Choosing which charities you support is often daunting, in recent years we’ve involved the children to help choose which charities will benefit from what little we can afford to donate. Nacoa aren’t a large or glamorous charity, they don’t benefit from a dedicated PR team that can do blogger outreach but Nacoa do very important work and they’re a charity I’m happy to support.
I came across Nacoa via a friend at my old book group who was volunteering for them at the time, rather than being directly affected by the issue they deal with but once I knew about what they did and the support they give kids and families, it was difficult not to feel moved. I’m sure you’ve probably never heard of Nacoa either, and I’m hear to educate you. The charity kindly offered to do a Q&A with me to explain what they do and how they do it.
Who are Nacoa UK?
Nacoa (the National Association for Children of Alcoholics) is a charity founded in 1990 to address the needs of children growing up in families where one or both parents suffer from alcoholism or a similar addictive problem. As well as conducting research and raising awareness, we operate a free confidential helpline that is open to people of all ages, from all walks of life, to offer support and advice to anybody affected.
How big a problem is alcoholism in parents?
Parental alcoholism is a huge problem. Research consistently shows that approximately 1 in 5 children in the UK are currently living in a household where one or more parent is dealing with alcoholism. Social Services report that alcohol is a factor in 74% of child mistreatment cases and 40% of domestic violence incidents. In the majority of those cases, nothing is ever done to address the alcoholism.
For children of alcoholics, the associated instability in home-life leads to long-term problems: children living with parental alcoholism are 5 times more likely to develop an eating problem, 3 times more likely to consider suicide, and 4 times as likely to develop alcoholism or other addictions themselves.
Is the problem of alcoholism in parents more common in poor areas or sink estates?
We often say that alcoholism is ‘culture blind’: it does not discriminate based on how much you earn, your social status, or where you live. While popular media often portrays alcoholism prevailing from deprivation, we regularly speak to people who are isolated within outwardly prosperous families.
I remember when the Nacoa patron and former newspaper editor, David Yelland, described how ‘all the worst aspects of being an alcoholic paid brilliantly’ during his career as a tabloid bigwig. But all the while it took its toll on his family. Following his recovery and career change, he reflected in his book, The Truth About Leo, that a family’s outward success often imposes on a child the feeling that a family secret should be bolstered to prevent collapse. We see collusion and feelings of stigma replicated from callers spanning the whole spectrum of society.
What sort of work do you do to help kids with alcoholic parents?
Nacoa’s primary service is its free and confidential helpline. We receive over 30,000 requests for help per-year from children of alcoholics of all ages, as well as professionals and concerned others. Callers can remain anonymous, talk about what they want, in their own time, and without judgement or time limits.
Our work is about planning for a more positive future. An opportunity for children and young people to see that the world can be different from the one they’ve always known and that they can, with help, go on to live happy and fulfilled lives and break the cycle of addiction.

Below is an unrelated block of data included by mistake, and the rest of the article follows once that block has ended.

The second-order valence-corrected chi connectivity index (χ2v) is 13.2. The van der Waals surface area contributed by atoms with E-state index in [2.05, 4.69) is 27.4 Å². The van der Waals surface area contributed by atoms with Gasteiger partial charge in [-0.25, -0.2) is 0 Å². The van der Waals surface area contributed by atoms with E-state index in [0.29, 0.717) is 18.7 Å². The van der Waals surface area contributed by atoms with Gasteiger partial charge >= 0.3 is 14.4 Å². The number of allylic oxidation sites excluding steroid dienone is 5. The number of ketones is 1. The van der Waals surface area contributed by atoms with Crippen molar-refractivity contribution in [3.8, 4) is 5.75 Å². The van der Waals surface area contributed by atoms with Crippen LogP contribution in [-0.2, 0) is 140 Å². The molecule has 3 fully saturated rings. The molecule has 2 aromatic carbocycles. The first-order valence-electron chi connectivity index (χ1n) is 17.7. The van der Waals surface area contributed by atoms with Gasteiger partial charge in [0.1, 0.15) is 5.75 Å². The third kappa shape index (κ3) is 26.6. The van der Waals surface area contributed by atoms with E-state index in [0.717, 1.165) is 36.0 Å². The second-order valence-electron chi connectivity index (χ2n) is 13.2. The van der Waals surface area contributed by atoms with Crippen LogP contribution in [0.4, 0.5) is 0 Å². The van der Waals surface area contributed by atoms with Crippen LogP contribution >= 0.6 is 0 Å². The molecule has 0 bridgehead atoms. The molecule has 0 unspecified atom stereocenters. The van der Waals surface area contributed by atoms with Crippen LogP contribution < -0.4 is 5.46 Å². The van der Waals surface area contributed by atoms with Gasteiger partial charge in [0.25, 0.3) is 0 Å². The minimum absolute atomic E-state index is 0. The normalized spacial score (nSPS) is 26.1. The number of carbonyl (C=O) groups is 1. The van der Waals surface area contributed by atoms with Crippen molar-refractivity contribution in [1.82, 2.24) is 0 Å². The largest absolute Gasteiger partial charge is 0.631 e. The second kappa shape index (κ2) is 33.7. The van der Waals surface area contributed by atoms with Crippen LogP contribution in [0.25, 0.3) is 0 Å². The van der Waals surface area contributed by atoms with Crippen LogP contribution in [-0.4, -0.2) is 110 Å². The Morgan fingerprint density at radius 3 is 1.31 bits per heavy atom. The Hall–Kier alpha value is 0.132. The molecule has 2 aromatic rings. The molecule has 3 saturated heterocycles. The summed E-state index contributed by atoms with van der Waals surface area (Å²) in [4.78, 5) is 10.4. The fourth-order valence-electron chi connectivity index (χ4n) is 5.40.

How can you get in touch with Nacoa?
Our helpline number is 0800 358 3456 and for general enquiries 0117 924 8005. People seeking support can also email us on [email protected]. Soon we will also be providing an online message board service where users can record their thoughts and share experiences online. Our Twitter handle is @NacoaUK and you can follow our page on Facebook.
How can I help support Nacoa?
Nacoa is funded entirely by voluntary donations. So one of the best ways to support Nacoa is by raising funds and awareness through sponsored events and campaigns. Growing a moustache for a month, raising £60, will pay the phone bill for a week, and a sponsored marathon, raising £800, covers the helpline and its costs for 6 weeks (covering around 3,000 calls). You can find more information about donating on our website.
Our hundred-or-so active volunteers raise awareness either through our Speakers Programme in schools, undergoing the helpline training to answer phones, or providing professional knowledge and skills. So be in touch if you want to undertake the helpline training or get involved with the volunteering team.
If you wish to raise awareness in your community or workplace, we will also be very happy to provide you with posters and leaflets. Our newest publications, Information for Professionals and Information for Teachers are free upon request. Similarly, further information, research and publications can be found on our website: nacoa.org.uk.
What’s going on with the APPG (All Party Parliamentary Group)?
In September 2016, Nacoa is hoping to bring about major policy changes in the UK, through a Parliamentary Campaign for Support for Children of Alcoholics. Alongside Liam Byrne MP, Nacoa has been central in putting forward a package of plans to government suggesting serious changes to how parental alcoholism is approached.
While this will be a long term project so is fluid, the outlined plans can be found on Liam Byrne’s website. Together, we will be able to reach out to the 2.6 million children living in the UK with a parent who drinks too much and let them know that they are not alone and Nacoa is here to help.